An assessment of a consumer’s past credit behavior that allows a potential lender to decide whether or not to extend credit. Credit reporting agencies are private, for-profit companies that collect and sell information about a person’s credit history. Typical clients include banks, mortgage lenders and credit card companies that use the information to screen applicants for loans and credit cards.


Current Balance

(a) the unpaid balance for each account;

(b) the Account balance, which does not include any finance or late charges assessed after Charge–off Date.


Date of Last Activity (DOLA)

The date when when one of three things happens on any active account: the consumer makes a payment, misses a payment, or the balance of the account increases


Debt Consolidation

Debt consolidation entails taking out one loan to pay off many others. This is often done to secure a lower interest rate, secure a fixed interest rate or for the convenience of servicing only one loan.


Debt Settlement

A process to reduce or pay off old debt by negotiating a lower amount due with the creditor.


Debt-to-Income Ratio

Your income compared to the debt you owe.



Failure to fulfill an agreed-upon financial obligation, such as making a loan payment.



Past-due payment on a loan.



If you have reviewed your credit report and found some data to be inaccurate, you can contact the companies involved to have it investigated and/or removed. This is considered a dispute.


Fair and Accurate Credit Transactions Act (FACTA)

A federal law that amended the federal Fair Credit Reporting Act in many areas. The law provided, among other things, additional protections for consumers in connection with the prevention and remediation of identity theft and the accuracy of credit reports. It includes your right to a free copy of your credit report from each of the three major credit reporting agencies every 12 months, which must be requested through the centralized source established under the FACT Act.


Fair Credit Billing Act (FCBA)

This Act, amending the Truth in Lending Act, requires prompt written acknowledgment of consumer billing complaints and investigation of billing errors by creditors. The amendment prohibits creditors from taking actions that adversely affect the consumer’s credit standing until an investigation is completed, and affords other protection during disputes. The amendment also requires that creditors promptly post payments to the consumer’s account, and either refund overpayments or credit them to the consumer’s account.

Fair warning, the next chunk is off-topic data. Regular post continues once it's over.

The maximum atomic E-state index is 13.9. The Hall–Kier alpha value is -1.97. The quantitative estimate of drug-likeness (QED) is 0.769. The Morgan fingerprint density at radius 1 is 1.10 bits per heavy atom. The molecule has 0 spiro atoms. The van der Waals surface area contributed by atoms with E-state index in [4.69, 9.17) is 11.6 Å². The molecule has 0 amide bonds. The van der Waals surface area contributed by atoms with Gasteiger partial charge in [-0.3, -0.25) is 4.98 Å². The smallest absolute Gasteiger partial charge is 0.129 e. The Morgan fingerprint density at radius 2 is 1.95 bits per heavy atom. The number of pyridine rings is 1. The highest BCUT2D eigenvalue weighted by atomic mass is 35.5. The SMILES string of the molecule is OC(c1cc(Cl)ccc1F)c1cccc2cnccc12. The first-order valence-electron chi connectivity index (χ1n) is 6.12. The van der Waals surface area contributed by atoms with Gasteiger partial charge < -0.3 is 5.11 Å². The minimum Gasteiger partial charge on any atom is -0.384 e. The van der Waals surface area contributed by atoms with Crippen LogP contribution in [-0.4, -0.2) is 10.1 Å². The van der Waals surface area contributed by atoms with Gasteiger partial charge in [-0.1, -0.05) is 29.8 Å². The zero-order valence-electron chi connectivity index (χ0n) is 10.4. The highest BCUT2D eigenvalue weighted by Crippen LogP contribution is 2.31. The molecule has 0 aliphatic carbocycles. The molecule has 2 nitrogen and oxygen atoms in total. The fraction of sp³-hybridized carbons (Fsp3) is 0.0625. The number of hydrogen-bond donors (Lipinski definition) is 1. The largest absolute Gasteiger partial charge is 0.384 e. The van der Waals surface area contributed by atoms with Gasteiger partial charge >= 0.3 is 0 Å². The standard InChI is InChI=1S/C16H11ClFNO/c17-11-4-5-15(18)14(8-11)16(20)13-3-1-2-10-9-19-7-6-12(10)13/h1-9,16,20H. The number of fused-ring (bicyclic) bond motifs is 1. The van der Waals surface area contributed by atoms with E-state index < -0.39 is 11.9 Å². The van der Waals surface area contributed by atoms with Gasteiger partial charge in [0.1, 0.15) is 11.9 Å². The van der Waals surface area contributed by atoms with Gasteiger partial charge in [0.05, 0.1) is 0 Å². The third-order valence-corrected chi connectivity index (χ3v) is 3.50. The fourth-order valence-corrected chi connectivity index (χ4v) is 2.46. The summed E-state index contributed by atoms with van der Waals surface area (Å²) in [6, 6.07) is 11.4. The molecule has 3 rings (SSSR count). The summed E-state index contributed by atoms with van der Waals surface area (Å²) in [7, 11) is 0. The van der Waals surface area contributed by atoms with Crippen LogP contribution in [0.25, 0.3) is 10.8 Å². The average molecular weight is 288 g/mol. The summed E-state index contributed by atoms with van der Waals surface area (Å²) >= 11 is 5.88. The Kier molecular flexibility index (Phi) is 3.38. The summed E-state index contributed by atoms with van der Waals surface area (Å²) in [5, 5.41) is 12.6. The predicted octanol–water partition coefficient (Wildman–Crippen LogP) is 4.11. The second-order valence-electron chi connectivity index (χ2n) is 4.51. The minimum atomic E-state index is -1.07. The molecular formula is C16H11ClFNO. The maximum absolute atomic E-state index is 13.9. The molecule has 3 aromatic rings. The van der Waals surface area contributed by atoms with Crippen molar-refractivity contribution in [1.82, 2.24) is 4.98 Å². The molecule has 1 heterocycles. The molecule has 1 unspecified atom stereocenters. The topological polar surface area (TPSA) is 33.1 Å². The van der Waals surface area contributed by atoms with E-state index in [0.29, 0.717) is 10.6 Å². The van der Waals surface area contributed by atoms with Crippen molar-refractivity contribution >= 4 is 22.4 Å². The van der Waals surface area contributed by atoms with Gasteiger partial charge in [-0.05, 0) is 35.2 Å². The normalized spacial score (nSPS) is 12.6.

Fair Credit Reporting Act (FCRA)

Fair Credit Reporting Act (effective April 25, 1971) is part of a group of acts in the Federal Consumer Credit Protection Act. The Act protects information collected by consumer reporting agencies such as credit bureaus, medical information companies and tenant screening services. Information in a consumer report cannot be provided to anyone who does not have a purpose specified in the Act. Companies that provide information to consumer reporting agencies also have specific legal obligations, including the duty to investigate disputed information. Also, users of the information for credit, insurance, or employment purposes must notify the consumer when an adverse action is taken on the basis of such reports. Further, users must identify the company that provided the report, so that the accuracy and completeness of the report may be verified or contested by the consumer.


Fair Debt Collection Practices Act (FDCPA)

Under this Act (Title VIII of the Consumer Credit Protection Act), third-party debt collectors are prohibited from employing deceptive or abusive conduct in the collection of consumer debts incurred for personal, family, or household purposes. Such collectors may not, for example, contact debtors at odd hours, subject them to repeated telephone calls, threaten legal action that is not actually contemplated, or reveal to other persons the existence of debts.


Federal Trade Commission (FTC)

A federal agency whose duty is to investigate unfair methods of competition in business, fraudulent advertising, etc., and to restrain or prosecute those charged with such practices. The Commission’s primary purpose is to protect consumers.


FICO Score

A FICO score is a credit score produced from models developed by Fair Isaac Corporation. The score is used to measure a consumer’s creditworthiness and risk, and is in use worldwide. FICO scores range from 300 - 850 and are available through all of the major consumer reporting agencies in the United States: Equifax, Experian, and TransUnion.



The legal process by which a lender, usually a bank or other financial institution, acquires real property because the borrower failed to pay the mortgage.



Also known as a security freeze, you restrict access to your credit report, which in turn makes it more difficult for creditors to see your credit report.



Any company that submits information about you to be included on your credit report.



A legal process whereby a lender who has obtained a judgment on a debt can receive full or partial payment by seizure of a portion of the debtor’s assets (wages, bank account, etc.).


HIPAA is the acronym for the Health Insurance Portability and Accountability Act that was passed by Congress in 1996. HIPAA Mandates industry-wide standards for health care information on electronic billing and other processes; and requires the protection and confidential handling of protected health information.

Identity Theft / Identity Fraud

A crime that involves using another’s name, Social Security Number or other personal information to acquire credit, make purchases or commit a crime in that name.



An examination of a consumer’s credit history. When your credit report is made available to another party, such as a lender, landlord or insurer.


Installment Loan